April 1, 2020
A digital education for Florida schools

Photo: Miami-Dade County Public Schools

"I believe we will not only be first in Florida but also first in the country with a full digital convergence platform." Miami-Dade Superintendent Alberto Carvalho


A digital education for Florida schools

Florida set an ambitious goal of providing one computer device for each public school student. The state is getting an education.

Mike Vogel | 2/28/2014

Eliminating the Digital Divide

This school year, Miami-Dade moved assertively to meet the state's aggressive digital education goals. The largest school system in Florida and the fourth largest in the nation, Miami-Dade spent $77 million to build the largest wireless school network in the country, covering 45 million square feet at 400 schools.

The district dropped another $38 million to put digital projectors and interactive boards in more than 10,000 classrooms.

The next step was proceeding with the purchase of 48,000 devices, including laptops, tablets and desktops — the first wave of 150,000 that would take the district far toward meeting the state's deadline of a one device per school child by 2017-18.

But Superintendent Alberto Carvalho put on the brakes. Carvalho announced that he was delaying the purchase, he says, "because of disastrous implementations" of similar digital education programs across the country.

Indeed, from the giant Los Angeles school district to middling Guilford County in central North Carolina, the roll out of digital education flopped this school year. Expensive deployments of tablets for students met with failure, recalls, insufficient teacher training, safety issues and students who easily found ways to defeat security restrictions and turn tablets from education tool to entertainment device. In Florida, last year and this school year, the state missed an interim students-per-computer goal, which this year was to be 2.25 students to 1 device. It's more like three students per device.

In Miami, Carvalho ultimately decided to let the procurement process proceed for 100,000 devices, but only after determining that the district could avoid the problems that other large districts had. "There hasn't been a smooth, productive implementation in any other large district in the country. We will be the largest," Carvalho says. "I believe we will not only be first in Florida but also first in the country with a full digital convergence platform that has the potential of eliminating the digital divide and digital deserts that divide our country by ZIP code."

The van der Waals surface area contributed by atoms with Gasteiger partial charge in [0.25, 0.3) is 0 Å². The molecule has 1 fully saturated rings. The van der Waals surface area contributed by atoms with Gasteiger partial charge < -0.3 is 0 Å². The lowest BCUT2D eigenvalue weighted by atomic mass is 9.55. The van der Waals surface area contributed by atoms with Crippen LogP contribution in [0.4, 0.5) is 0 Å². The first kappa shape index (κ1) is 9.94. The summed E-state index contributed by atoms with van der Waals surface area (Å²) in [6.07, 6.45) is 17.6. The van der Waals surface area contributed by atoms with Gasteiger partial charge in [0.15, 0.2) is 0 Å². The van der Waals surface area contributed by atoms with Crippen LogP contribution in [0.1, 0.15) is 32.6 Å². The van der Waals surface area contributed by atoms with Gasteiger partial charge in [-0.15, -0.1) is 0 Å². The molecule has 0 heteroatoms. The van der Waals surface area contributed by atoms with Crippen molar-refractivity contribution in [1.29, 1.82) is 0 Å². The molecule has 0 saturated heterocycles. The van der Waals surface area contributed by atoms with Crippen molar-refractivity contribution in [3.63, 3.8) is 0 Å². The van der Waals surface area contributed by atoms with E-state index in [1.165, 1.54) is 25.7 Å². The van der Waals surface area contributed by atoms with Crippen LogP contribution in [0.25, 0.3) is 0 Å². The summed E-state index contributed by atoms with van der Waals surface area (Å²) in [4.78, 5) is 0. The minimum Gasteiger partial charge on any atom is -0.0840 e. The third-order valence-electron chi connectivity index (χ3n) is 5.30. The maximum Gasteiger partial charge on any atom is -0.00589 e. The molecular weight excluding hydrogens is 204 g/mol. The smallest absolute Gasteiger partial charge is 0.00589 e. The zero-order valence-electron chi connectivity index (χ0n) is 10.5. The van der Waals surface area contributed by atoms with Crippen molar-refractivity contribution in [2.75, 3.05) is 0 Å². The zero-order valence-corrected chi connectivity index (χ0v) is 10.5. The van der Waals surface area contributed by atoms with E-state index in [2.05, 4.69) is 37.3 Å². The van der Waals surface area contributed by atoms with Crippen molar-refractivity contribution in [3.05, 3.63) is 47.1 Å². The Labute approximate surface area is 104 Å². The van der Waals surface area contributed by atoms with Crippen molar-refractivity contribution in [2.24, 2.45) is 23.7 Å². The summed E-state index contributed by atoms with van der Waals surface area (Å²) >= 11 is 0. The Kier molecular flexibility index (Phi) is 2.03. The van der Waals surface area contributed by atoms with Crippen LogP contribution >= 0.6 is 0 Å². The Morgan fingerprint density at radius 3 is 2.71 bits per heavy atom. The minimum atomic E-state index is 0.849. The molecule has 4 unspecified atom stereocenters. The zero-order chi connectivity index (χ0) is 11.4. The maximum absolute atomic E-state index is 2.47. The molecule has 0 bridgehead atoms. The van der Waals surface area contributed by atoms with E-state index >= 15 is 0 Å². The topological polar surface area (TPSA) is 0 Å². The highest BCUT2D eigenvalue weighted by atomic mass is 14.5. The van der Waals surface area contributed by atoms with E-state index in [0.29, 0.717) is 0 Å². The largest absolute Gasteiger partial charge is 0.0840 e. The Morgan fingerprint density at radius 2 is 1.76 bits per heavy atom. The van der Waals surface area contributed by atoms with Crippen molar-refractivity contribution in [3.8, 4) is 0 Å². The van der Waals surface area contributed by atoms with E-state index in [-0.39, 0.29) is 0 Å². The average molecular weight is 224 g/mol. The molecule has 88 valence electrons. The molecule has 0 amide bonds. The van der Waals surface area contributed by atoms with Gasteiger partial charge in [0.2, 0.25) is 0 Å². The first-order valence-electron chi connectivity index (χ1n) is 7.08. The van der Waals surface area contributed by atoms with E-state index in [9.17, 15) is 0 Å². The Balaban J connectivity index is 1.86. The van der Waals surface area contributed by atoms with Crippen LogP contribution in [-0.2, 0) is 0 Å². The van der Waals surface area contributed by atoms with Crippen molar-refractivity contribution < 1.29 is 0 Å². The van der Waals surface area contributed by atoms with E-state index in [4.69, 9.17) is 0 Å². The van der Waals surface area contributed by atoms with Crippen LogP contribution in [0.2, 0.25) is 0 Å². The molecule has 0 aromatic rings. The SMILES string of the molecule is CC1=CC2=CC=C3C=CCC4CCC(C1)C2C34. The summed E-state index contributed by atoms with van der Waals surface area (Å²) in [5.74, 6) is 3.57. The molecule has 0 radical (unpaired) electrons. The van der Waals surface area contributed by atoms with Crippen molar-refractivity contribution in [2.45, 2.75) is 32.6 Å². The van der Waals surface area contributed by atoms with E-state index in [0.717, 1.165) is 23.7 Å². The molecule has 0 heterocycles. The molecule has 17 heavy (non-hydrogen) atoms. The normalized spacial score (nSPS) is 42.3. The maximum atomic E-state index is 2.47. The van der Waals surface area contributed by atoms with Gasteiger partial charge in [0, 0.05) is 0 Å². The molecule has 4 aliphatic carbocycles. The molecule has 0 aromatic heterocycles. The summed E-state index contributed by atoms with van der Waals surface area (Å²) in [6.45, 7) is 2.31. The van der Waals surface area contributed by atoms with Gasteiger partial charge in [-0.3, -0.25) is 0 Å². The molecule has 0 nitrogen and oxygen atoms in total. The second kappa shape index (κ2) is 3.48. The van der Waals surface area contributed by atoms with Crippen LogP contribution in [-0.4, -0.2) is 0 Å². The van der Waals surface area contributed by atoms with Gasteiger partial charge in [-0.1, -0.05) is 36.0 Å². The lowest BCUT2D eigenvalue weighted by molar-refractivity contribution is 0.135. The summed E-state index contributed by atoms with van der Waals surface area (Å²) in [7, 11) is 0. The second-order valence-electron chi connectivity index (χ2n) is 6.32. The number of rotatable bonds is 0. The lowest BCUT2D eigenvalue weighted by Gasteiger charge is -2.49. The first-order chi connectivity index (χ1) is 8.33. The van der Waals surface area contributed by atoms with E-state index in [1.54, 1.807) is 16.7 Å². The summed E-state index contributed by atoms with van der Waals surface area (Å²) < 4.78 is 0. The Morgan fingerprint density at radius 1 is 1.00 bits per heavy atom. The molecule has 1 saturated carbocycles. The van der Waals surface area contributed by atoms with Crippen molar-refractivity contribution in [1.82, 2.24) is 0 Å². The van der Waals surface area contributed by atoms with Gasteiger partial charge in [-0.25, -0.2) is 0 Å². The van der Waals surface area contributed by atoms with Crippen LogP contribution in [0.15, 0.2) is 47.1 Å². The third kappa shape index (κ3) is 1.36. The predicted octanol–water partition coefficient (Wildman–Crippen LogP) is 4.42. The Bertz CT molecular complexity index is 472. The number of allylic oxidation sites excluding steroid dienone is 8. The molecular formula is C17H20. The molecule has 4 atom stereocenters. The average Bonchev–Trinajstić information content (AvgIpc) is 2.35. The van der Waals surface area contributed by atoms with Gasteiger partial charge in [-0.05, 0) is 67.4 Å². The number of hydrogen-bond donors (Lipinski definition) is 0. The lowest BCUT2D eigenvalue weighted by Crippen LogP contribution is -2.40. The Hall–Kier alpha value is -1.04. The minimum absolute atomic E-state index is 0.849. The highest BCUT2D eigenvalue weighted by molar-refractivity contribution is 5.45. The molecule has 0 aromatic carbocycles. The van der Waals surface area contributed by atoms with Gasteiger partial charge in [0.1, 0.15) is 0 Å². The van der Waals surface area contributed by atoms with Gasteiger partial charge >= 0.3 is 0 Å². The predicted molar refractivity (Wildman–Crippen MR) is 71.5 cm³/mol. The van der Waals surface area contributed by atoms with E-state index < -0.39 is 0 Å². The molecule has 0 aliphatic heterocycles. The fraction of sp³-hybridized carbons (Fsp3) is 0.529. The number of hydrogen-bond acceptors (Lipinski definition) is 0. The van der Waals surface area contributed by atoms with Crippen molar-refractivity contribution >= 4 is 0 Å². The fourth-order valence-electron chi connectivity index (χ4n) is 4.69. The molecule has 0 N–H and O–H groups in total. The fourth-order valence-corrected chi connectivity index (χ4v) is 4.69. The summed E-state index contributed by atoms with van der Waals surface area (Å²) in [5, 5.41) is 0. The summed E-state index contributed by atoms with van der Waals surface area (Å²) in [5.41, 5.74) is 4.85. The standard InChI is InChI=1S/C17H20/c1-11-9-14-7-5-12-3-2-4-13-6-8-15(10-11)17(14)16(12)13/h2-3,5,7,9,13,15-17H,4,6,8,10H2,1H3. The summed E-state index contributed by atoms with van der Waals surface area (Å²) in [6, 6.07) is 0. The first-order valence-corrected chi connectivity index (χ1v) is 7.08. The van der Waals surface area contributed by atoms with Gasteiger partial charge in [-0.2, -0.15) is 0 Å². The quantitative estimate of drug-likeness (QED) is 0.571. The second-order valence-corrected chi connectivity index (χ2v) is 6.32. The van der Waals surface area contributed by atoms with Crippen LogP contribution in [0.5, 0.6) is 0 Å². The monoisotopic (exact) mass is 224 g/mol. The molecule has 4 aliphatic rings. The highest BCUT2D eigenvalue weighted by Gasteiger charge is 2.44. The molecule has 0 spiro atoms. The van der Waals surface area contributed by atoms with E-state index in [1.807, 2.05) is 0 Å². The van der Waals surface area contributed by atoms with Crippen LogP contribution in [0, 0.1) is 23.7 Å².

Plenty of challenges remain, however, as Florida unleashes a wave of computer device buying. Superintendents and technology chiefs at school districts around the state say all the attention on the marquee goal of one device per student obscures a number of key issues that have to be addressed for digital technology to truly help education.

Digital Issues

ISSUE - Hodgepodge

Infrastructure build out isn't uniform in Florida. "The easy part is buying the 1-to-1 devices," says Duval Superintendent Nikolai Vitti. "What very few people understand is, it's one thing to have devices, it's another to have wireless access in schools."

As of 2012, half of Florida schools didn't meet bandwidth standards.

ISSUE - Disconnect

Curriculum should drive device selection. But traditional textbook publishers, device-makers and other curriculum providers cling to profitable proprietary platforms that include some apps and offerings but exclude others.

"We've got to get away from the proprietary platforms," says Gary Weidenhamer, director of Palm Beach's education technology department. "We're still functioning under the old print publisher rules."

ISSUE - Hype

Districts have to be skeptical of claims as Apple, Amazon, Lenovo and others knock on schoolhouse doors to extol their products. A Brooklyn, N.Y.-based education tablet and content company called Amplify, headed by former New York City schools chancellor Joel Klein, hypes its product with online videos featuring an unidentified Florida school. But the school, Glades Middle in Miramar in Broward County, doesn't use the program any more. "It was not a good fit for us," says Tony Hunter, Broward chief information officer. He says he's not bothered that the video lives on as an endorsement of Amplify. He sees similar promotions from other vendors and takes them with a grain of salt — and says other educators do so as well.

Tags: Education

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